Sunday, May 3, 2009

By their fruits you shall know them

‘Beware of false prophets, who come to you in sheep’s clothing but inwardly are ravenous wolves. You will know them by their fruits. Are grapes gathered from thorns, or figs from thistles? In the same way, every good tree bears good fruit, but the bad tree bears bad fruit. A good tree cannot bear bad fruit, nor can a bad tree bear good fruit. Every tree that does not bear good fruit is cut down and thrown into the fire. Thus you will know them by their fruits.

‘Not everyone who says to me, “Lord, Lord”, will enter the kingdom of heaven, but only one who does the will of my Father in heaven. On that day many will say to me, “Lord, Lord, did we not prophesy in your name, and cast out demons in your name, and do many deeds of power in your name?” Then I will declare to them, “I never knew you; go away from me, you evildoers.”

‘Everyone then who hears these words of mine and acts on them will be like a wise man who built his house on rock. The rain fell, the floods came, and the winds blew and beat on that house, but it did not fall, because it had been founded on rock. And everyone who hears these words of mine and does not act on them will be like a foolish man who built his house on sand. The rain fell, and the floods came, and the winds blew and beat against that house, and it fell—and great was its fall!’

Now when Jesus had finished saying these things, the crowds were astounded at his teaching, for he taught them as one having authority, and not as their scribes.

- Matthew 7:15-29

This passage from Matthew comes near the end of the preaching of the Sermon on the Mount. So I think we have to start with the framework of what it means to seek the will of the Father and to do the Father's will. The Sermon on the Mount is couched from the beginning in the "logic" of the kingdom: what it is to be what God likes and to live as a person in this kingdom, to seek that will. And perhaps most significantly, to live a life of prayer and communion with God which connects us to that "logic." It is in this Sermon, earlier, that Jesus gives us The Lord's Prayer.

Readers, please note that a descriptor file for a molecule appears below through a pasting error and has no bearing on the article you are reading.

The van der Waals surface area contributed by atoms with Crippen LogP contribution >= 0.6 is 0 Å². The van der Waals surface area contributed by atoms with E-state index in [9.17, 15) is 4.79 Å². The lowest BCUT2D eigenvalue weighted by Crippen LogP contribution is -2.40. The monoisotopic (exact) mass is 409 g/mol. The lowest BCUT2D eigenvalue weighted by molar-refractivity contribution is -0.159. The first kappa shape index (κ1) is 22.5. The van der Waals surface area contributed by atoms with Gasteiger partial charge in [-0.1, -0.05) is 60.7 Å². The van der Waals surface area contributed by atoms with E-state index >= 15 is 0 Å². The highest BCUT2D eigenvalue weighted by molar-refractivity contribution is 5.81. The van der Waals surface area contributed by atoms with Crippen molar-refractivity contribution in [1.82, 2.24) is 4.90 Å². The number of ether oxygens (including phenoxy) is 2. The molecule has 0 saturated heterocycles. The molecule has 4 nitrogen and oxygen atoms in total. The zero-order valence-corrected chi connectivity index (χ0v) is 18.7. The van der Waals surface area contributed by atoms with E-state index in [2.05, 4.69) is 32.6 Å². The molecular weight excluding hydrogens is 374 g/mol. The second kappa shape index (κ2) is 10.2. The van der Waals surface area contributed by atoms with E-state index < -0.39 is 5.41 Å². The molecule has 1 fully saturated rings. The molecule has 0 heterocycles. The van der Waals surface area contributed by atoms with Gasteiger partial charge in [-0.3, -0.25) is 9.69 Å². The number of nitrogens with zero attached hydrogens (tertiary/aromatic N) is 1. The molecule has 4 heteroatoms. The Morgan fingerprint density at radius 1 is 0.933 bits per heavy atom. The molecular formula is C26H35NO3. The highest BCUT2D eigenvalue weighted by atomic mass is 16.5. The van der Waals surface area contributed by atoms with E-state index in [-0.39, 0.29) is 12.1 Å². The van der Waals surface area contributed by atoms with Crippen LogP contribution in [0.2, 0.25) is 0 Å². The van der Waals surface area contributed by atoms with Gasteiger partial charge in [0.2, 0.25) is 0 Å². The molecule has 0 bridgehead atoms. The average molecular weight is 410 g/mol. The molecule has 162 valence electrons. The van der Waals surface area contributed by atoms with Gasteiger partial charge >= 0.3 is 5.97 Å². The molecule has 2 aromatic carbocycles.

But this passage in particular is concerned with those things that are not of the kingdom, and Jesus is warning us of those who will present themselves as a part of the kingdom and are deceivers. I quite like the analogy of sheep and wolves; after all, Jesus has called himself the Good Shepherd. But a ravening wolf is quite a good analogy for the selfish and those who wish to exploit followers. I don't know what can be worse than to be exploited by false spiritual teachers, or by those who use religion or spirituality to exploit others, and for their own sense of power and control. We must be wary of corruption and exploitation in many forms. It is important to me that Jesus does not exempt the fact that his own name will be used in this way. It is a warning to all of us that we do not live in a perfect world, and that this kingdom requires of us discernment.

Furthermore, those who claim to do work in Jesus' name and yet are not sincere in seeking the Father's will for that work will not be welcome. This kingdom is not about declaring oneself a follower and then deciding, separately from honest seeking, what exactly the logic of that kingdom must be, and what is to be done. Jesus even claims that there will be deeds of power, such as prophecy and casting out demons and more, which will be claimed to have been done in his name - but he will not recognize these people who are false in their hearts in his own kingdom.

So the great teaching comes down to what it is that we have inside of us; are we sincere? Do we sincerely seek that which God wills for us? What is our prayer life like and do we seek to be what God wants us to be? What kind of person are we willing to become, as we are shaped in life in communion? I think, taking this passage into context, this is what Jesus asks us. And it's also the basis for stern warnings, both to the faithful and to the false. He is the true vine - the false trees will not stand.

As always, he teaches as one with authority, and this stuns the crowds. The sincere will hear the message. His kingdom is the kingdom of the heart. I think he is asking us to be alert to what is in our hearts, and the fruits the heart produces - both the good and the bad.

Blessed are the pure in heart, for they shall see God.

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